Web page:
With that in mind, here are a few techniques you can try:
- Practice mindfulness: Stay in the present moment. Let your thoughts come and go and be aware of your bodily sensations.
- Pay attention to your body without judgment: Explore your body, and not just your erogenous zones. Stroke your wrists, ankles, and inner thighs varying the pressure and intensity. Focus on the sensations, and notice what feels good.
- Use your senses, all five of them: Remember that candle we suggested you get out? What does it smell like? What does your room with the lights dimmed look like? Can you hear anything? Chirping birds, the wind? What does your skin feel like underneath your fingertips? Engage all of your senses. Not only will it help you stay mindful of the present moment, it will also help you to relax and to connect with your body and environment.
- Undulate your body: When you are being stimulated, or stimulating yourself, do like the backstreet boys and “rock your body”. This helps to maximize pleasure as it lets you keep your whole body engaged and active during a sensual experience.
In addition to these techniques, there are also a few tantric exercises you can try either alone or with your partner(s).
Tantric Exercises For Full-Body Orgasms (for solo and partnered play)
Orgasmic breathing and edging are two great exercises for full-body orgasms that you can do solo or with your partner(s). To practice orgasmic breathing, draw out your breath during masturbation or a tantric session. If you prefer a more specific breathing pattern try box breathing: inhale for four-counts, then exhale for four-counts. Don’t be afraid to get as loud as you want, if you feel comfortable or are in an environment to do so! Relax and let everything go.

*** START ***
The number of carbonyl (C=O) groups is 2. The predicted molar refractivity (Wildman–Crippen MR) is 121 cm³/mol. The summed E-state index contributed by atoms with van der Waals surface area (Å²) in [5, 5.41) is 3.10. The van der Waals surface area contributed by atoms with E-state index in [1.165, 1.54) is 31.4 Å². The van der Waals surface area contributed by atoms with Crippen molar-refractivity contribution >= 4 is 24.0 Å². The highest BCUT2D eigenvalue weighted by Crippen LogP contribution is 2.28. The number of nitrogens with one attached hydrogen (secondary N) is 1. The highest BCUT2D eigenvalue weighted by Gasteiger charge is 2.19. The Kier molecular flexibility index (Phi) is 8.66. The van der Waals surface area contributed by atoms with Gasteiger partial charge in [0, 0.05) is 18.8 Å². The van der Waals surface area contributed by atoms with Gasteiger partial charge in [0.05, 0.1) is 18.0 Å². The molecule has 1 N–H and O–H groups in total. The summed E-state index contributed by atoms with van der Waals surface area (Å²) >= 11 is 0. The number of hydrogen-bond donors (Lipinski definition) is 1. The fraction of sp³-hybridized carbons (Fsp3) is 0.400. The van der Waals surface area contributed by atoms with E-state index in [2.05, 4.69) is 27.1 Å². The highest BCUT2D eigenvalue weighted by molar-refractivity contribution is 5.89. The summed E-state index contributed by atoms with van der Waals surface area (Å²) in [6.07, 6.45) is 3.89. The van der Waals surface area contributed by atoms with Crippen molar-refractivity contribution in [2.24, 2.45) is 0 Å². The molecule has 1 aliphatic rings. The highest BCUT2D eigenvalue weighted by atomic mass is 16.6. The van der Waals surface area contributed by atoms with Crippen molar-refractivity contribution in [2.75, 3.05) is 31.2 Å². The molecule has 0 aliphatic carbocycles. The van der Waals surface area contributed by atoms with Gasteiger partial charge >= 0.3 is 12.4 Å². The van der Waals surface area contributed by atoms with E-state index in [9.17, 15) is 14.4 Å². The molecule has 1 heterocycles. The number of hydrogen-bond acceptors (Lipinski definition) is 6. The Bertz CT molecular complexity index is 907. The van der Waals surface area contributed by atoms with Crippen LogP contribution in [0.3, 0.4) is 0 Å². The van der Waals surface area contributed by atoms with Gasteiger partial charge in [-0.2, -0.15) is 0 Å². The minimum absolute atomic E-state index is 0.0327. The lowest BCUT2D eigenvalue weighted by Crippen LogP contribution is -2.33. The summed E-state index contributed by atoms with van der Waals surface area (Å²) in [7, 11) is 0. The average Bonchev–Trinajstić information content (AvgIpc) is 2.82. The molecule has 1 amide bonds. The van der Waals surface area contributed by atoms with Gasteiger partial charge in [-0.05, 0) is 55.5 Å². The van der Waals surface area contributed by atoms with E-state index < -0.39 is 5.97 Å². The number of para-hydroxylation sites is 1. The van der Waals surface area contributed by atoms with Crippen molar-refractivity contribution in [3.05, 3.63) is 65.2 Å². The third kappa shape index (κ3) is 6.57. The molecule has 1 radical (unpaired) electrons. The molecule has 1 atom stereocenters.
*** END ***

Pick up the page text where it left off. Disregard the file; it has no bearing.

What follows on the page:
Tantric Sex Techniques
If you are practicing tantric sex with a partner(s), you can also try the following:
- Eye gazing: Sit face to face with your partner, and look into each other’s eyes. This may feel uncomfortable at first, but resist breaking eye contact. After a few minutes, you may start to feel more relaxed and more connected to your partner.
- Synchronized breathing: Match your breath to your partners. This helps to promote feelings of greater intimacy.
- Full body massage: This is another great method to help you and your partner relax and get into the mood. You can also incorporate lotions and essential oils.
Tantric Sex Positions
If you are practicing tantric sex with a partner, try out some positions that encourage eye gazing and synchronized breathing:
- Hand on heart: Sit, criss cross applesauce style, facing your partner. Place your right hand over your partner’s heart and have your partner place their right hand over your heart. Pay attention to how each other’s heartbeats feel.
- The Lotus (Yab Yum): Facing each other, one partner sits on the floor cross legged, while the other sits on their partner’s thighs with their ankles crossed behind their partner’s back. This is the classic tantric sex position and is also known as the tantric hug.
There is no formula that will guarantee a full-body orgasm, and what works for some might not work for you. If a full-body orgasm is something you want to experience, the best path forward is practice. As the adage goes, practice makes perfect! Luckily, in this case, practice can be just as fun and as enjoyable as the potential orgasm itself.
Angela (she/her) is a freelance writer and journalist with a versatile body of work. Her articles have appeared in various digital and print newspapers across the greater Boston area including the Wincherster Star, Watertown TAB, Cambridge Chronicle, Belmont Citizen Herald, and Arlington Advocate. She has written for the publishing platform Fabl and internally for the U.S Army. Most recently her short story “Catch and Release” was published in New Square, the official publication of the Sancho Panza Literary Society. She is currently pursuing her masters degree in creative writing at Trinity College Dublin.